...he was sitting in class, and the clock was frozen...fifteen minutes until the end of class, and the clock hand just didn't seem to be moving.
The teacher was droning on in his usual fashion, and Joey was trying desperately to take notes; the teacher was moving much too quickly for him to get everything, but he was at least trying to keep up. "Node line intersections are points of great power," he wrote. "Interstitial connection lines, conversely, are hazardous to traverse."
He let his pen travel across the page on its own, and let his eyes travel to the window. The drone of the teacher's voice faded as he looked out at the sun-swept playground. It would be so much nicer to be there than here, he thought. With a sigh, he turned back to his page.
He looked, but he couldn't find the sentence he had just written. What was on his paper now was "Man, this guy is incredibly boring, I wish he would just shut up."
...it wasn't even in his handwriting...
He reached to tear out the page, get rid of it, start taking notes again, but as he did, a shadow fell across the page.
The teacher was a short, ugly man, with a long face and greasy black hair. He was frowning in quiet fury at what he saw on the page. "Up!" He pointed to the chalkboard, and Joey walked the long trail to the front of the room, passing desk after desk after desk.
His fellow students were all in shadow; there was just the walk down the aisle, only thirty more rows to go. He could hear the tittering and murmuring behind him, though.
He finally got to the front of the room, and turned around, looking at the sea of desks and students he had just swam out of. There were bright lights in his face, so he couldn't see any of the students, but he could hear the teacher's voice above the low grumble of gossiping students.
"Now, Joey," the voice said. "Why don't you tell us the history of the intransigence vector trinomial factor?"
He shielded his eyes from the harsh glare, and tried to see into the gloom. "Huh?" The classroom chatter rose, and the teacher had to raise his voice just to be heard.
"Or can you explain the significance of the frammiz massive..." The rest of the sentence was lost in the noise.
Joey tried harder to pick out the teacher among the shaded ranks of desks, but couldn't find him. Just the mocking, insulting voice. "I'm sorry, I don't understand the question?"
"Of course you don't!" This was a new voice, his father's voice, and it came from the front row. A spotlight picked out his father, calmly sitting in a desk three sizes too small for him. He was glaring at Joey over the top of a newspaper with a headline 'Idiot kid in trouble in class!'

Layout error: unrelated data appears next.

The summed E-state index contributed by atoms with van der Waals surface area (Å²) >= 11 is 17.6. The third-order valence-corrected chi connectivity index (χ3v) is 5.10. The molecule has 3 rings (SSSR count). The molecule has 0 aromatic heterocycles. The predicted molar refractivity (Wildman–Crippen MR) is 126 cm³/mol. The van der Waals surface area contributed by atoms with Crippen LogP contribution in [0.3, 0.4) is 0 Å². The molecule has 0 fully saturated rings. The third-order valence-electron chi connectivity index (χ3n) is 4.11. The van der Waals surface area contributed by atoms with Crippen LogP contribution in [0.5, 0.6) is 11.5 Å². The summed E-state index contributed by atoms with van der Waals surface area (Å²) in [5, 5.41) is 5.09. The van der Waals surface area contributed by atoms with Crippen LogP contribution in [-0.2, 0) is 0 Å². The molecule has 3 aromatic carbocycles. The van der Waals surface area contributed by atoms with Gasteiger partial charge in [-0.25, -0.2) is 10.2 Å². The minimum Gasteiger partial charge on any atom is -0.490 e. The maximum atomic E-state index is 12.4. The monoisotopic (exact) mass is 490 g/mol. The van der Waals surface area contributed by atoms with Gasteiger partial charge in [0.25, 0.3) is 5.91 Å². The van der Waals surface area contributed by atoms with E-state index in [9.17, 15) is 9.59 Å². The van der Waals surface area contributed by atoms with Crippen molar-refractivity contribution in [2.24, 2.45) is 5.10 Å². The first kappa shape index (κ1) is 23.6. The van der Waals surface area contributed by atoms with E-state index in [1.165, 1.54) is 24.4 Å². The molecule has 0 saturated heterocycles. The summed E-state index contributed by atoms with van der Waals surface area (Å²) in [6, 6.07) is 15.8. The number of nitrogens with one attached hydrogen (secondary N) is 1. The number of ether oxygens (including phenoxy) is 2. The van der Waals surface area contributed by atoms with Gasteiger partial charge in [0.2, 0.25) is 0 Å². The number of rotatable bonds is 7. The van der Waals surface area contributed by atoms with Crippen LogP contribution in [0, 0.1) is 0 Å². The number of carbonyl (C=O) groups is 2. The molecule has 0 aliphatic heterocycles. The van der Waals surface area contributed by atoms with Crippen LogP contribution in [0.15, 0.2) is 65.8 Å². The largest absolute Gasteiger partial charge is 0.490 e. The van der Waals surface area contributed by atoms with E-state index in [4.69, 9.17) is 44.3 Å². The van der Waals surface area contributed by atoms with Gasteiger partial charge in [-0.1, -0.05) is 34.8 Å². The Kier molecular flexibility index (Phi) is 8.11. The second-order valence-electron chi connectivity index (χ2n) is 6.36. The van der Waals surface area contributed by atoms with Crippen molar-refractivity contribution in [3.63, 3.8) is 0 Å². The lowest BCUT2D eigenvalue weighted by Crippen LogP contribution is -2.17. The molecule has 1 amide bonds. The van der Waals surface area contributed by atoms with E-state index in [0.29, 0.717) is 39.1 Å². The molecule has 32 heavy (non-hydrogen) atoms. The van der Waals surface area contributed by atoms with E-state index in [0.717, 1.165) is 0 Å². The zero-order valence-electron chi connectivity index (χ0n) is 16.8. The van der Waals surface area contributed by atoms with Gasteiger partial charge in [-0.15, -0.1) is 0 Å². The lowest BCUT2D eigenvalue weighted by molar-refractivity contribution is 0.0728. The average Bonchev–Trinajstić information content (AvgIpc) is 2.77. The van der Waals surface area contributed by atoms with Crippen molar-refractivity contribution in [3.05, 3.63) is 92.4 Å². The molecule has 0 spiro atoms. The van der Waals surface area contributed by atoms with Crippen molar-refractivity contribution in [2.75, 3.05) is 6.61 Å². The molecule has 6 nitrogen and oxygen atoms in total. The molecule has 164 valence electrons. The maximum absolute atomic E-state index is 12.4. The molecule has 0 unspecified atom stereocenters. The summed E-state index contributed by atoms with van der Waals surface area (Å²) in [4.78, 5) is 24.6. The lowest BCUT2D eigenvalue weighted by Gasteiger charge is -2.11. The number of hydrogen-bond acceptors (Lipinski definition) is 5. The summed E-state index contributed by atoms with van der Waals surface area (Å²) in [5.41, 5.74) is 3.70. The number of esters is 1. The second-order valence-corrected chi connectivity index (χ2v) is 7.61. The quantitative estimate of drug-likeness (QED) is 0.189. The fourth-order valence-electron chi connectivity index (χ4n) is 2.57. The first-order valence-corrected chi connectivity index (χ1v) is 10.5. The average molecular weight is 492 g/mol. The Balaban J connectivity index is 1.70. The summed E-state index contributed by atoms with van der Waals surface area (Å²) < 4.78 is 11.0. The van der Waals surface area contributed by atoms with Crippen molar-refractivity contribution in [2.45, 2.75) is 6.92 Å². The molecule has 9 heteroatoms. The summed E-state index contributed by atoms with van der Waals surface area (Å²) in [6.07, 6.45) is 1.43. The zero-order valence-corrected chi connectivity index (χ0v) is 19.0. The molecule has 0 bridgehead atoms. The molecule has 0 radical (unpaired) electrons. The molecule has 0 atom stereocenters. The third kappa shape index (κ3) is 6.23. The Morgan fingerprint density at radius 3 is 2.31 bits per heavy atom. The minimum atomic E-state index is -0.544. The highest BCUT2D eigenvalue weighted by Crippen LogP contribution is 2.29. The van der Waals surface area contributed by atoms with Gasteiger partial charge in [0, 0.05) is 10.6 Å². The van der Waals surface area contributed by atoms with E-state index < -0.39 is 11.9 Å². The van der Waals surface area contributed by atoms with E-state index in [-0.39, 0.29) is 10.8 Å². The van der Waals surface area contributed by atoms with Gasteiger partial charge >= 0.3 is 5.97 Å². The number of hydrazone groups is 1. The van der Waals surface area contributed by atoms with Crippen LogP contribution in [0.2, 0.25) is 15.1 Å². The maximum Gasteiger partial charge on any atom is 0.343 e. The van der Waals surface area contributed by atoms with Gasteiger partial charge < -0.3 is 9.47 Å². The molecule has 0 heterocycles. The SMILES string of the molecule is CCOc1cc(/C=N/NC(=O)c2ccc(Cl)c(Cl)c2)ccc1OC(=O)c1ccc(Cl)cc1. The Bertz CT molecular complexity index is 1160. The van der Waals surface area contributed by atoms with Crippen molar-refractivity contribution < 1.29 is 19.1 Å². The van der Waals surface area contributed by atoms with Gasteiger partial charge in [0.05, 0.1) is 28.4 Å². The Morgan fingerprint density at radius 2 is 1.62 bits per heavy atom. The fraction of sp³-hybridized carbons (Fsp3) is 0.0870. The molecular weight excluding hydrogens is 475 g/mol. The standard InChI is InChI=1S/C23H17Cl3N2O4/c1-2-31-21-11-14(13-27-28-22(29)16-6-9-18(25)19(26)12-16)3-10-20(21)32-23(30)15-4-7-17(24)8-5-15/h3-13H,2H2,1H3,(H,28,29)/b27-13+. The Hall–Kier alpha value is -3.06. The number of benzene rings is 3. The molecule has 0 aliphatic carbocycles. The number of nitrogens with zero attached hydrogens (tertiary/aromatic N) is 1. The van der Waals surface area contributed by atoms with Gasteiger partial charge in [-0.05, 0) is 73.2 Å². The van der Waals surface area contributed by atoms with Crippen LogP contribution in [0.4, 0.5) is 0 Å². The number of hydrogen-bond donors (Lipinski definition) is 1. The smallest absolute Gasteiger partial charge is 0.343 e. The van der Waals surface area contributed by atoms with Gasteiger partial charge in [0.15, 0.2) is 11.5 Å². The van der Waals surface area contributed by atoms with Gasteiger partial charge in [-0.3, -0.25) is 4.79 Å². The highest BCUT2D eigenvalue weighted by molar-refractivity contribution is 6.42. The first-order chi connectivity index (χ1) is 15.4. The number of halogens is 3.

"You don't understand because you're not paying attention," his father continued. "Break out of your stupid fantasy world, and get to living in the here and now."
'But I'm not," Joey cried. "I'm...I..."
"You're goofing off and daydreaming, and I won't stand for it!" He stood up, the desk melting away as he did. Behind him, the teacher stood with a satisfied and triumphant grin on his face. The dark eyes bored into Joey's soul, making him feel small...and defeated.
Joey wanted to run away, to hide, but there was no where to go except back through the sea of desks--and that meant walking past his father and the sadistic teacher. He turned, left to right, left again, looking for a way to get away--and another pair of eyes met his. Sparkling emerald green, in the front row, on the far side of the classroom from his father. There was concern in them, worry; someone in this classroom did care about him.
His father was raging while the teacher egged him on. "Lazy, good for nothing, daydreaming, little..." But Joey didn't look at them...he didn't take his eyes off the green ones locked on his. And then he took a shaky step towards them, towards her, and then another step, and as he walked, she smiled at him.
There was a shriek of noise, "NO!" from the teacher. The world tilted around him, classroom, desks, all crumbling away to nothing. The last thing he remembered was that wonderful smile.
Joey sat up in bed, covered in sweat and trying to catch his breath. The dream had left him exhausted, and puzzled; he had never had that sort of dream before. Oh, sure, he had had the occasional 'oops, I went to school naked' dreams, but none of them had held the malevolence of this one. This had felt like a sadistic monster had spent an hour toying with him, like a kid pulling the wings off of butterflies just to watch them squirm. And die.
This wasn't the first bad dream he had had lately, either, he realized. There was a darkness to his dreams that had never been there before. He didn't always remember his dreams...but he remembered the feelings he had from them...and the feeling from this one was not good.
He turned off the alarm clock that was due to go off in twenty minutes, and headed to the bathroom for water. He drank a full glass, and then a second one; he splashed water on his face, and tried to get his heart to quit racing.